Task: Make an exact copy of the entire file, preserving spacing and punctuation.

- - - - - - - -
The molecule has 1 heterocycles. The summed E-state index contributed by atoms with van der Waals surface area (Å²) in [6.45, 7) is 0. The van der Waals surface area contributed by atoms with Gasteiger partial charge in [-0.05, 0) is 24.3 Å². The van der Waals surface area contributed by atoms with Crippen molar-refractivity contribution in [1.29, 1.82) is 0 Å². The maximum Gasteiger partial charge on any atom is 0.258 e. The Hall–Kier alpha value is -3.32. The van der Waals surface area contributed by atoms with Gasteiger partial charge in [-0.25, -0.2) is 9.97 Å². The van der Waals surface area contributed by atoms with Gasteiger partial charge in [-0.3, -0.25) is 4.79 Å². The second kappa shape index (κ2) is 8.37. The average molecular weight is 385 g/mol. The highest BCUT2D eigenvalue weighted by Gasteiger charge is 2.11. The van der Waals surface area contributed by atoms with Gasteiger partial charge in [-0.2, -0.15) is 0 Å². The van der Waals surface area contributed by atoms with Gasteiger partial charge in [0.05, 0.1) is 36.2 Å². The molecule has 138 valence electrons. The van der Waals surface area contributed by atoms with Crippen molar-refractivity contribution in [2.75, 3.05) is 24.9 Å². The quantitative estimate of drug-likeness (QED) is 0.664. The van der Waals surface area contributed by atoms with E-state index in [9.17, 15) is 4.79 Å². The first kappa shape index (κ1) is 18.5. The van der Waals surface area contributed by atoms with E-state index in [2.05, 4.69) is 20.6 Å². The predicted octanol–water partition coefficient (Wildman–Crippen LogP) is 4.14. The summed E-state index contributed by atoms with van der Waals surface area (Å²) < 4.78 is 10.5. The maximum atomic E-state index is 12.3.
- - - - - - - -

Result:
The molecule has 1 heterocycles. The summed E-state index contributed by atoms with van der Waals surface area (Å²) in [6.45, 7) is 0. The van der Waals surface area contributed by atoms with Gasteiger partial charge in [-0.05, 0) is 24.3 Å². The van der Waals surface area contributed by atoms with Crippen molar-refractivity contribution in [1.29, 1.82) is 0 Å². The maximum Gasteiger partial charge on any atom is 0.258 e. The Hall–Kier alpha value is -3.32. The van der Waals surface area contributed by atoms with Gasteiger partial charge in [-0.25, -0.2) is 9.97 Å². The van der Waals surface area contributed by atoms with Gasteiger partial charge in [-0.3, -0.25) is 4.79 Å². The second kappa shape index (κ2) is 8.37. The average molecular weight is 385 g/mol. The highest BCUT2D eigenvalue weighted by Gasteiger charge is 2.11. The van der Waals surface area contributed by atoms with Gasteiger partial charge in [-0.2, -0.15) is 0 Å². The van der Waals surface area contributed by atoms with Gasteiger partial charge in [0.05, 0.1) is 36.2 Å². The molecule has 138 valence electrons. The van der Waals surface area contributed by atoms with Crippen molar-refractivity contribution in [2.75, 3.05) is 24.9 Å². The quantitative estimate of drug-likeness (QED) is 0.664. The van der Waals surface area contributed by atoms with E-state index in [9.17, 15) is 4.79 Å². The first kappa shape index (κ1) is 18.5. The van der Waals surface area contributed by atoms with E-state index in [2.05, 4.69) is 20.6 Å². The predicted octanol–water partition coefficient (Wildman–Crippen LogP) is 4.14. The summed E-state index contributed by atoms with van der Waals surface area (Å²) < 4.78 is 10.5. The maximum atomic E-state index is 12.3.